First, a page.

Just prior to beginning work on his first feature film, 1979’s Real Life, comedian Albert Brooks had been making short subjects for the show that would eventually become known as Saturday Night Live (or, as the bewildered Phoenix city councilman puts it when introducing Brooks in the film, “Good Night Saturday”). The shorts were often the best things about those early SNLs, and represented Brooks at a sort of salamander phase as a filmmaker, learning the tools of his trade in anticipation of his first chance at a full-length production. Real Life was that first chance, and as the purest, and in many ways most successful, distillation of the essence of his comic sensibility, it did not disappoint.
The idea behind Real Life – inspired by the then-groundbreaking PBS documentary An American Family – was simple: Brooks, playing himself, is placed at the helm of a big-budget documentary – financed by Hollywood and given scientific credibility by the cooperation of the fictional Institute for Human Behavior – cataloguing the day-to-day life of a resolutely ordinary American family. After a series of elaborate psychological tests, the Yeagars of Phoenix, Arizona are picked as the test subjects, and an array of high-tech film equipment is brought in to document their lives 24/7. But no amount of pricey gimmicks or good intentions are enough to save the project from its head, as Brooks plays his standard self-image as a shallow, fatheaded, self-centered minor celebrity to the absolute hilt. He moves in next door to the Yeagers, and the minute his own phony showbiz sensibilities begin to register that the family is lacking in big-screen punch, he responds by attempting to start an affair with the wife, showering the whole clan with elaborate gifts, and, ultimately, destroying the village in order to save it, burning the Yeagers’ house down in order to give ‘his’ movie an appropriately dramatic ending.
While Real Life features some solid supporting performances (most notably, a typically smooth, understated turn by Charles Grodin as easily deflated veterinarian Warren Yeager and the underrated J.A. Preston as the only remotely sane person involved in the project), Brooks, who’s in nearly every scene, is the center of the film, and much of its humor relies on his vicious self-portrayal as a clueless, egomaniacal jackass who can’t see more than a centimeter past his own nose. Brooks (and his talented co-writers Monica Johnson and the multi-talented Harry Shearer, who also appears in the film as a hapless cameraman sporting the absurd Ettnauer 226XL contraption) completely savages himself, and there are innumerable hilarious scenes that hinge on his uncanny ability to make everything about him: his ham-handed pass at Mrs. Yeager comes when he fears the film is slowing down after her grandmother’s death, and his only response to Grodin’s concern that he’s having a nervous breakdown is to munch on snack crackers and tell him not to “clam up”. From his constant reminders to everyone else in the film about how much he’s spent on buffets, decorating, and big-screen TVs to his stunning ability to misinterpret metaphors, Brooks the director and Brooks the actor turn Brooks the character into one of the most unlikable yet compelling comic figures this side of Rupert Pupkin.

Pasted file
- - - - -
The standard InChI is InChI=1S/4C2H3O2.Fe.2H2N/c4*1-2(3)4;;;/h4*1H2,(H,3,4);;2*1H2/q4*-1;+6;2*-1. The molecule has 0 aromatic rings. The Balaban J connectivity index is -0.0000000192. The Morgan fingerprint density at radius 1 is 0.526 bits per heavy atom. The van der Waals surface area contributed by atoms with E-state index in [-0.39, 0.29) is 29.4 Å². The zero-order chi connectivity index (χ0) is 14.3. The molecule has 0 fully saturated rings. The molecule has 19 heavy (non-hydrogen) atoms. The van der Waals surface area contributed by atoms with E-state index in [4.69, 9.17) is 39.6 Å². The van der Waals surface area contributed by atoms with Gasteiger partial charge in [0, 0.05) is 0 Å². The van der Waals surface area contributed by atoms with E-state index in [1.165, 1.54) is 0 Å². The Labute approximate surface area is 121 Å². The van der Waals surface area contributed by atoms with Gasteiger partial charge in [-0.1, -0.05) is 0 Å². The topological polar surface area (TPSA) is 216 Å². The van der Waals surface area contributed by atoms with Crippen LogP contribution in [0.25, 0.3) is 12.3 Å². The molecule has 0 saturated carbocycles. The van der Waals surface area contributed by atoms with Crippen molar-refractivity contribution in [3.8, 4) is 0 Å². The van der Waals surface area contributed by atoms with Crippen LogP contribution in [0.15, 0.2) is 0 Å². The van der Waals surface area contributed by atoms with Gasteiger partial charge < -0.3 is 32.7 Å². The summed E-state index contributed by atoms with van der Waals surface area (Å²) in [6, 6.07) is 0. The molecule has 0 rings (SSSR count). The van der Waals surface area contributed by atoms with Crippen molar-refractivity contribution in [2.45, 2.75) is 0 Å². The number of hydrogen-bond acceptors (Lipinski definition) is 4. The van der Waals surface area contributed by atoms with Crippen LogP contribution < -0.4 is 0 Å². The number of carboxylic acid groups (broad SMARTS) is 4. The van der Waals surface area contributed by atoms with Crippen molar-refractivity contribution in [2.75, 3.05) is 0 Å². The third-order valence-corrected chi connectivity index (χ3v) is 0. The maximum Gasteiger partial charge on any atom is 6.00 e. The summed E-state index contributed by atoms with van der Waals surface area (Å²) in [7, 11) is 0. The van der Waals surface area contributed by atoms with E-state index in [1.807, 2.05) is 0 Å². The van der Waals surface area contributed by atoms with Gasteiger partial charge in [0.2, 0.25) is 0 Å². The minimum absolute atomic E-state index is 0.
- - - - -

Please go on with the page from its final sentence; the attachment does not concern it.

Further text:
Indeed, while much is made of Real Life’s prescient foreshadowing of the reality TV craze – as it should be, given that it was made a good 20 years before every network discovered the inherent entertainment potential in sticking a bunch of nobodies in front of a camera and letting them have at each other – it’s even more astonishing in how keenly it predicted the coming, in the late 1990s and 2000s, of the comedy of discomfort, humiliation and embarrassment. Long before there was the showbiz phony Larry Sanders, there was the showbiz phony Albert Brooks, telling his Phoenician audience to “be yourselves” just prior to serenading them with an entirely artificial and self-flattering big band musical number. Long before there was the inadvertently self-destructive Larry David on Curb Your Enthusiasm, there was the inadvertently self-destructive Albert Brooks, sweet-talking Grodin’s character after he’s accidentally killed a prize show horse (with Brooks’ cameras capturing the whole thing). And long before there was the awkward, image-unconscious David Brent of The Office (or Michael Scott in its US equivalent), there was the awkward, image-unconscious Albert Brooks, interrupting a psychiatrist’s discussion of how his test family is undergoing a serious psychological breakdown to ask if she thinks he looks fat on camera. (Brooks even anticipates David Brent’s brief sidelong ‘did you notice how great I am?’ glances at the camera.)